How can I adapt recipes with sour cream to make non-dairy? Specifically, carrot/fennel soup or butternut squash/cider soup.
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Vegan Gourmet make a non-dairy sour cream that is really good. Same with their cream cheese.
Coconut cream or coconut milk can be a great substitution. I also use vanilla soy yogurt sometimes, depending on the recipe. For those soups, I'd try coconut cream first. Add less coconut cream than it calls for sour cream and taste as you go. You might end up wanting to add cider vinegar to balance out the sweetness of coconut.
Most of the time, a very good blender, like a Vita Mix will do the trick and you do not need to any any sort of cream or thickener. Should work like a charm with the squash soup.
I wonder if you could thicken with bread crumbs, like a gazpacho?
Oh! Also, when I make butternut squash soup, I blend roasted pecans or hazelnuts into it with a blender. It makes it thick and creamy, adds protein, and keeps it dairy-free. Walnuts or almonds have the same effect, but the flavor isn't quite as nice in my opinion.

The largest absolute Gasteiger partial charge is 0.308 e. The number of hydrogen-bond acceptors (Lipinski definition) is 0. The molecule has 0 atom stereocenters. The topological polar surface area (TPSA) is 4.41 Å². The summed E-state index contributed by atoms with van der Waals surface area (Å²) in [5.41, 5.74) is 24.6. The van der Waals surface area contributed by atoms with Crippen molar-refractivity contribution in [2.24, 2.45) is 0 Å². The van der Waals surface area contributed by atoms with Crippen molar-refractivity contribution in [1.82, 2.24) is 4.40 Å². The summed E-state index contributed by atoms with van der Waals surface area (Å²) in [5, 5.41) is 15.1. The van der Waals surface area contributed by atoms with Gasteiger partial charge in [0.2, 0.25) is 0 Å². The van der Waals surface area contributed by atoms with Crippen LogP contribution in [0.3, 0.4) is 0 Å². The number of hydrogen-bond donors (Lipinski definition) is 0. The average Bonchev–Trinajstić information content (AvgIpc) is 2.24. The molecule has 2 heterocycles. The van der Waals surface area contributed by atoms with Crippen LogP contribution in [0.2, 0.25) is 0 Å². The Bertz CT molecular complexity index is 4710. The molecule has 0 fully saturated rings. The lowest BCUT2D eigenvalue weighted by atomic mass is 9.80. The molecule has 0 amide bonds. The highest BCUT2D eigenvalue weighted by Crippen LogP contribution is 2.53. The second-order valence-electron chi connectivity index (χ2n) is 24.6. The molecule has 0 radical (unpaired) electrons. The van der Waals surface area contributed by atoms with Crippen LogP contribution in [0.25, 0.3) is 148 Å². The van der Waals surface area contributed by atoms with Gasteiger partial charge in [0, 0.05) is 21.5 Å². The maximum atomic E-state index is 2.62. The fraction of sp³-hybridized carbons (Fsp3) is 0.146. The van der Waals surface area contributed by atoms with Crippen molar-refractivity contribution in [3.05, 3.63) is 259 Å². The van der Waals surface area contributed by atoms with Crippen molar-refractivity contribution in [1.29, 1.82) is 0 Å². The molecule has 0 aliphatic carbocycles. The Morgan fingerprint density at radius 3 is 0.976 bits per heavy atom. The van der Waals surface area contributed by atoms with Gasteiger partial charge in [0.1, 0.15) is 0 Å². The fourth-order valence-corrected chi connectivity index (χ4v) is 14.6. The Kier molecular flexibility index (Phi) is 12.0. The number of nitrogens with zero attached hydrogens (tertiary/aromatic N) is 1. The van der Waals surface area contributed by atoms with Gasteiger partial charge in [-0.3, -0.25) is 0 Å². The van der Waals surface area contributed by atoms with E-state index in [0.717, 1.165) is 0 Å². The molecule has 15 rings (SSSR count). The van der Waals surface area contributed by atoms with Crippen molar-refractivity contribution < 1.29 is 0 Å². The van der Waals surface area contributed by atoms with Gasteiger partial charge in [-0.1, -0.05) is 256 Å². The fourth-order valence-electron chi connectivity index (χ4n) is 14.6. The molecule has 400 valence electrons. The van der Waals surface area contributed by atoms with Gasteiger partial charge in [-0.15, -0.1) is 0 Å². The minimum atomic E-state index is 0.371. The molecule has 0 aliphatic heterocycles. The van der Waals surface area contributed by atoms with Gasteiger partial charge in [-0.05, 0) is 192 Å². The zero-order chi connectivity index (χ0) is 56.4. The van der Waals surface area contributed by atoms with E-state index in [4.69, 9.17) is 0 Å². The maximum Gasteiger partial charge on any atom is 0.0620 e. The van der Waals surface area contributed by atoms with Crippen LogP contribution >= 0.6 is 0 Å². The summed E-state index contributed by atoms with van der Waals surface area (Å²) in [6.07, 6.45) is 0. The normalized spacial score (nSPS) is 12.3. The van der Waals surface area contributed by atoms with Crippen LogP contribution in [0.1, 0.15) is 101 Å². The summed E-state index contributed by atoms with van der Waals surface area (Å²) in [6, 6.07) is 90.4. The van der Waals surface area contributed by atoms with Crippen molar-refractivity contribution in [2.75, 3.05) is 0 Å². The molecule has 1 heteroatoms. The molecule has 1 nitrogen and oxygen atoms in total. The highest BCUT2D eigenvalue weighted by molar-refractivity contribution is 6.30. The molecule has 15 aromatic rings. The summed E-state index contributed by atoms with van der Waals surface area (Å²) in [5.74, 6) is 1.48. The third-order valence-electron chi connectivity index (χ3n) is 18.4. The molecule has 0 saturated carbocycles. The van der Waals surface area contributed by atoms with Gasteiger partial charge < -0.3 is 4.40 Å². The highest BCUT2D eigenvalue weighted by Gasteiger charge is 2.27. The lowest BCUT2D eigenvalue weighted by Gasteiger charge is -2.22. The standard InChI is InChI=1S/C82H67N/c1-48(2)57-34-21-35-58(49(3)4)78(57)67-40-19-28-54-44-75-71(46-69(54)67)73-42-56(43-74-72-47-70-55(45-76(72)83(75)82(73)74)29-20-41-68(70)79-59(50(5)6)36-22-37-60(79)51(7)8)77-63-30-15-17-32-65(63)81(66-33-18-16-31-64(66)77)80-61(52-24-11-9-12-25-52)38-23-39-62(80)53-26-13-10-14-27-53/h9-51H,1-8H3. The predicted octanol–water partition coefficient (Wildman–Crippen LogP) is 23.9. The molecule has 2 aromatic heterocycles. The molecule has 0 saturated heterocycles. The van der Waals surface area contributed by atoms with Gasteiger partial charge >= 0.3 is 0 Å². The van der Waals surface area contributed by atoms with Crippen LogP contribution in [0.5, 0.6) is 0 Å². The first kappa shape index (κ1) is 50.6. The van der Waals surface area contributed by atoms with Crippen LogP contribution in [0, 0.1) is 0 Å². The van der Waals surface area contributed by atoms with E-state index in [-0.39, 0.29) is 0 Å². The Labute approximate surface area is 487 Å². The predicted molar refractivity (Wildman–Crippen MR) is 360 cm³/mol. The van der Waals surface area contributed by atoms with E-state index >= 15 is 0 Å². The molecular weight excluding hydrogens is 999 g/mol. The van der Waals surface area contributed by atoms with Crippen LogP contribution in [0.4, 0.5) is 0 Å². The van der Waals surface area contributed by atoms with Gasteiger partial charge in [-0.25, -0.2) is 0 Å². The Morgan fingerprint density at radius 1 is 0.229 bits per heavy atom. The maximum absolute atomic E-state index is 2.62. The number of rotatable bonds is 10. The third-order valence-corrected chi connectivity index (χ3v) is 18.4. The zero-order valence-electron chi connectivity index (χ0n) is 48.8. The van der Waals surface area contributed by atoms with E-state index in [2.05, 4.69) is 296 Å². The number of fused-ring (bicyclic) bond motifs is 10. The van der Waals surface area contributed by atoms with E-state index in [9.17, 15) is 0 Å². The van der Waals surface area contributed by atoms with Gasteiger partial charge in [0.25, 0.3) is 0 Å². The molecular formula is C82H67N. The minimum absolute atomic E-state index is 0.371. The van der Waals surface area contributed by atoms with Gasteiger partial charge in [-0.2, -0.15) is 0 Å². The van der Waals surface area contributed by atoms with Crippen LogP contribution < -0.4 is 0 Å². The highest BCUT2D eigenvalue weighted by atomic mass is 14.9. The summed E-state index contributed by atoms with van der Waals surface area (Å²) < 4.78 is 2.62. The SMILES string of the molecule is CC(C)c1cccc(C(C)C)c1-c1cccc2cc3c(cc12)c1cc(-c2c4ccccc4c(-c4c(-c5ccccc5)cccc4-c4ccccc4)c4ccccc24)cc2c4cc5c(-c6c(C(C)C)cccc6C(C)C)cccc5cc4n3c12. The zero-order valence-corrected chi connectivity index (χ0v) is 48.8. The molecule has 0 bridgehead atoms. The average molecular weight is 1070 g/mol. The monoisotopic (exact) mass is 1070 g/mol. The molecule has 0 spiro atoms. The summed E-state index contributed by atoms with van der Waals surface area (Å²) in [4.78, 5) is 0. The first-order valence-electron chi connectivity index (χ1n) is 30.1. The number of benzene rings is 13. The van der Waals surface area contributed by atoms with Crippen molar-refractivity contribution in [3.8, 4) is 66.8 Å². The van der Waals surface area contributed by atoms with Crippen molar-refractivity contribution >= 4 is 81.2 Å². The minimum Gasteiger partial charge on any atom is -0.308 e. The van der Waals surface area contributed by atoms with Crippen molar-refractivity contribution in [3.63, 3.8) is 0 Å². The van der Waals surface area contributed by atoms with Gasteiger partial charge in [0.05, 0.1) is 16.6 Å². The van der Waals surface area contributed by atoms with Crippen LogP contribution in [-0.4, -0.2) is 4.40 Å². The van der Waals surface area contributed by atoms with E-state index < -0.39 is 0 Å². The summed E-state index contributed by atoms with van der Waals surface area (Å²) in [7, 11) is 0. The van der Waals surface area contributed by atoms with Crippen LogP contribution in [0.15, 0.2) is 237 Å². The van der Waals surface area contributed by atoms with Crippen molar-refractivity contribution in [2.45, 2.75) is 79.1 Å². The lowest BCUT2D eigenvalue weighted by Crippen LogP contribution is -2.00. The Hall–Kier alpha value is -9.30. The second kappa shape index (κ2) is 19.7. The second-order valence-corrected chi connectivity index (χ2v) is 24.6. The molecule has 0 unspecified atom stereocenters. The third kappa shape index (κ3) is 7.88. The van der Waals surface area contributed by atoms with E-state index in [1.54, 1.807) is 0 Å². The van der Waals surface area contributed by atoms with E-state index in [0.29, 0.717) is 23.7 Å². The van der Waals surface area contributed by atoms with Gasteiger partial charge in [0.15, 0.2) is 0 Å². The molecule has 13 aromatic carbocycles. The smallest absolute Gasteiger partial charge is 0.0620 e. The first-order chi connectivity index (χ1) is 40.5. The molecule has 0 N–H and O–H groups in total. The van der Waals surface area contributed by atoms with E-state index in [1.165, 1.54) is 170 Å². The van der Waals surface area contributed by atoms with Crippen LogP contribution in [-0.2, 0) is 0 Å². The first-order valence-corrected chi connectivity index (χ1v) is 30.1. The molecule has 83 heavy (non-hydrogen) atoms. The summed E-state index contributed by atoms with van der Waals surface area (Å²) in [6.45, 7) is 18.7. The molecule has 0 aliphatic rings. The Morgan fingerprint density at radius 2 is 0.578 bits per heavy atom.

Make a veloute with roux made from vegetable oil. Dairy in this type of soup is for finishing so add your sour cream in the end. Remember cream or dairy in this case is for finishing not for thickening so most of these answers are a little off base.
I agree that this is a finishing element. If blended really well, it shouldn't matter if you add dairy or not. I usually add coconut milk to my butternut squash soup to give it some added creaminess. It also adds a nice warmth and complexity of flavor that sour cream would not.
sometimes a potato can make a pureed soup a litelt silkier and creamier. with fennel/carrot a yukon gold would work (1 diced in with the carrot) and with the squash,perhaps half a sweet potato?
Try using a panade with a little bit of white vinegar. The panade will thicken the soup and the white vinegar with add the tony bit of acidity that sour cream adds to soups. After the soup has simmered for the given time blend it with a stick blender or a regular blender to achieve a creamy consistency. I have made my cream of tomato soup this way for year.
I agree with hillarybee that coconut milk is the way to go. I use the light, unsweetened kind. Add it slowly when the soup is warm so it doesn't break. It adds a fruity richness to soups, sweet potato puree, even macaroni and cheese. Here's a great recipe for Butternut Squash Soup: http://www.danaslatkin.com/kitchen/butternut-squash-soup. Have a yummy Thanksgiving!
Any vegan plain yogurt will work, as long as you don't overheat the soup after adding. Other options include the vegan sour cream options. You could also reduce some soy or rice milk, cool, and add vinegar to give it some tang. I'm lactose intolerant, so I've had to deal with this issue a lot.